He doesn't think the long distance thing will work for either of us and it would eventually make things ugly. I have a tendency to believe him because I know me (I couldn't do it with my husband when we were just dating- I had gone to college and eventually moved back home to be with him). Plus, with us being so far away right now it would be unfair to our friend that I was so unavailable and yet we were supposed to dating.

I know that there is still the fact that he isn't 100% comfortable with my confession that I love our friend, and I hope that the whole long distance thing isn't something he is using to cover his feelings up.

Of course this doesn't change anything about my feelings and I still want to persue the relationship if and when it seems like the right time to bring it up to our friend. Unfortunately it might have to be put on semi permanent hiatus until either our friend moves closer or my husband and I are in a more stable financial situation to make traveling for me a little more feasible.

It stinks, but such is life.

Last edited by Moneypenny; 11-25-2012 at 04:34 PM.
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  #5  
Old 11-25-2012, 04:33 PM
Dirtclustit Dirtclustit is offline
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Default Those are the best kind of problems

Because they are the most understandable. Nobody ever feels hurt when it's logistics that prevents three people from seeing each other and living out those described moments of everyone's wildest dreams.

It sucks, but not having the money to visit or waiting until you have it isn't as hard to deal with all the other reasons things may not work out.

Who knows, perhaps you're already set up to achieve what most search for but never find, whereas you guys can see your dreams unfolding, it's just this is the beginning, like buying your first house.
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  #6  
Old 11-25-2012, 05:01 PM
sparklepop sparklepop is offline
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Hi Moneypenny

I think Dirt makes a really good point.

Incidentally , I do think long distance relationships can work... but it depends what you want and what works for you. I've always liked them and made them work.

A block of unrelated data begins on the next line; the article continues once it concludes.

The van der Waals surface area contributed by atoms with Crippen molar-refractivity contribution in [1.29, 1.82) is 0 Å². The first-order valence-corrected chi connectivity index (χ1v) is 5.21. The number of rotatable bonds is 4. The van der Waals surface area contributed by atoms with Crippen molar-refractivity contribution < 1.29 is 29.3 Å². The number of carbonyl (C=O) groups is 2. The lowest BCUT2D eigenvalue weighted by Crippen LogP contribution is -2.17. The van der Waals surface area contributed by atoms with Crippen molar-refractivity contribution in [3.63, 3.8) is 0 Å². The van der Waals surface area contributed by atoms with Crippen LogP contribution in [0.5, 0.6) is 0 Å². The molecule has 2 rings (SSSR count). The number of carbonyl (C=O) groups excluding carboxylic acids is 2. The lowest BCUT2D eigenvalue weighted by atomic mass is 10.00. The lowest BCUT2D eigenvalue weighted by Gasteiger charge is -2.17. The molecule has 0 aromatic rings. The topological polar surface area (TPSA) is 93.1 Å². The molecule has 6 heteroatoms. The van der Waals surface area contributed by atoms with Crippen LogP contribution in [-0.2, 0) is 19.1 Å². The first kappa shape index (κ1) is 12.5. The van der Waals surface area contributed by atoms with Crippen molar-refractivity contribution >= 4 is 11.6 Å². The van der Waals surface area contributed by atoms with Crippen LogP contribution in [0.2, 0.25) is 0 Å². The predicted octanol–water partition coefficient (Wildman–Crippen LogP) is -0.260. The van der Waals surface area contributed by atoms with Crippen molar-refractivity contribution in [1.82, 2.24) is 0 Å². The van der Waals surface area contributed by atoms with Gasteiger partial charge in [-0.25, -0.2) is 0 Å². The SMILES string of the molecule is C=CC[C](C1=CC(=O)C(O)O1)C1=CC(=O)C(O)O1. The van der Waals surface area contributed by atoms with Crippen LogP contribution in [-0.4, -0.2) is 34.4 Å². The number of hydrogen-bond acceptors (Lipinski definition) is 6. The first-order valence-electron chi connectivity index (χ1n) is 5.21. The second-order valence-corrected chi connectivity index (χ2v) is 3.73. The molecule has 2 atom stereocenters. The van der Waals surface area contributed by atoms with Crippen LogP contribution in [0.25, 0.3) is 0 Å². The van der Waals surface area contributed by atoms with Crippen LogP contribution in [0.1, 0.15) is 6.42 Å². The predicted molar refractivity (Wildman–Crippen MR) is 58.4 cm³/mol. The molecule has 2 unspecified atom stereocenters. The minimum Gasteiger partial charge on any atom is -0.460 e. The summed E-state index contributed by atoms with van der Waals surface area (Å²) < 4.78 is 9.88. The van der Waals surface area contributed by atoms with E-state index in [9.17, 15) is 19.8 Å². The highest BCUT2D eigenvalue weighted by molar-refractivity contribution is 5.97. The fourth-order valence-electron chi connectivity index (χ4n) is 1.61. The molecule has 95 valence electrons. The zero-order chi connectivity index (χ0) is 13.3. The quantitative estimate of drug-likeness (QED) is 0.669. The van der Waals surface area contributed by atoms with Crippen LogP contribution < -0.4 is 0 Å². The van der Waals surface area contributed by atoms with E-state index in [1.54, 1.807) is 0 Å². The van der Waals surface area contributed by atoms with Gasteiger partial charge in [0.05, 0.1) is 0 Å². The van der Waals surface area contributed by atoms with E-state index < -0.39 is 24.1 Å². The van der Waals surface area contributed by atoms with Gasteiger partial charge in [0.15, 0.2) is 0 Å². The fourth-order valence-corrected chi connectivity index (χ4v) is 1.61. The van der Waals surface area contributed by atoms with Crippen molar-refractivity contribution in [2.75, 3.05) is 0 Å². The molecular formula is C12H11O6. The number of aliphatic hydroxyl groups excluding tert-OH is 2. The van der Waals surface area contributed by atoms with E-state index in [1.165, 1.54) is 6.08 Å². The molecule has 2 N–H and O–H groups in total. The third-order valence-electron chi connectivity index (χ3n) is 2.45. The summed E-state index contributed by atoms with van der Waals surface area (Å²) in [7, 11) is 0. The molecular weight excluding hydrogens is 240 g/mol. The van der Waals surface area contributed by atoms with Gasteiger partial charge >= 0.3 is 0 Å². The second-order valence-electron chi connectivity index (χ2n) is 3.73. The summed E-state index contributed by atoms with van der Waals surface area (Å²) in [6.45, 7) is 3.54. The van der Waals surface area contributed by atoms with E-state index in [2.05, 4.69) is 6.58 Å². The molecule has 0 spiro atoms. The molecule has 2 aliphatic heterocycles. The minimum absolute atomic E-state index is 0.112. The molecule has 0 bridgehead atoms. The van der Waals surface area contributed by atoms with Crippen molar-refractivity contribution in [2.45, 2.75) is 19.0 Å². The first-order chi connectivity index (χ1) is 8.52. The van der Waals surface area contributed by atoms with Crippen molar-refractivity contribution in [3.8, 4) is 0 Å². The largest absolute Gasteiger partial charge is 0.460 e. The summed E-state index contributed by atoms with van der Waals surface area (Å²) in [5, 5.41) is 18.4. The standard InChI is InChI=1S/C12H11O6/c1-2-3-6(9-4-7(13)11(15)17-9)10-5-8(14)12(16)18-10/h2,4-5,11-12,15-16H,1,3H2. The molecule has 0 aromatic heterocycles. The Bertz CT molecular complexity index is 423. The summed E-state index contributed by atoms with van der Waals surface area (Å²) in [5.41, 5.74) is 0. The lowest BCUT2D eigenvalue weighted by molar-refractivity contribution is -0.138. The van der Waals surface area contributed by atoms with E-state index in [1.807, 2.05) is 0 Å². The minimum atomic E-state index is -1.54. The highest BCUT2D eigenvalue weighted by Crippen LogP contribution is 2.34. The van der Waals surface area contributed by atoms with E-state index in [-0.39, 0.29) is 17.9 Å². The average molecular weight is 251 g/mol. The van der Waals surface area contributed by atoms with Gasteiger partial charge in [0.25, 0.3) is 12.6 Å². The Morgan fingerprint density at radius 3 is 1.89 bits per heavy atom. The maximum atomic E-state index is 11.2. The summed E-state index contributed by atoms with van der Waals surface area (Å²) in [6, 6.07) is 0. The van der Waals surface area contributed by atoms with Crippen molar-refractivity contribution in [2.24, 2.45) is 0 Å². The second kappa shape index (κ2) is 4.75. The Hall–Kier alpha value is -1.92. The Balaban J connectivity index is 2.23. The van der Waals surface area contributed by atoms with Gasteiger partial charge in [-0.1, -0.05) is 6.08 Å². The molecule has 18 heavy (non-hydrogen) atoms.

I currently live in the UK and my primary GF lives in the US! It's been like that for two years. We see each other 6 months out of the year and the rest of the time is emailing, skype and going into a game called RLC, which is like Second Life. It's not even a casual relationship - we consider each other a wife, a life partner, parents to our daughter, and are fully committed. If that level of commitment can work across the ocean, I don't see why a more casual relationship couldn't work with a 5 hour distance. But.... as I say.... you know yourself and maybe it's not for you!

For the future, or if you decide to pursue a little something with him now... there are a couple of really, really good articles that might help you.

Have you ever heard Sternberg's theory of love? It is not directly based on polyamory; but I feel it can definitely relate. The idea is that there are 7 different types, or stages, of love, based on the combination of different facets - passion, intimacy and commitment. The final, ideal, stage is 'consumate love', which is a solid combination of the three. Consumate love takes time - you aren't going to have it for other people straight away. This may help you to understand and explain what kind of love you feel for your friend, as opposed to your husband. And I do know what you mean - I've fallen in love with two people at once... but not in the same way. Using this article, I have discovered that I absolutely feel consumate love for my girlfriend and have yet to feel that level of love for a secondary partner.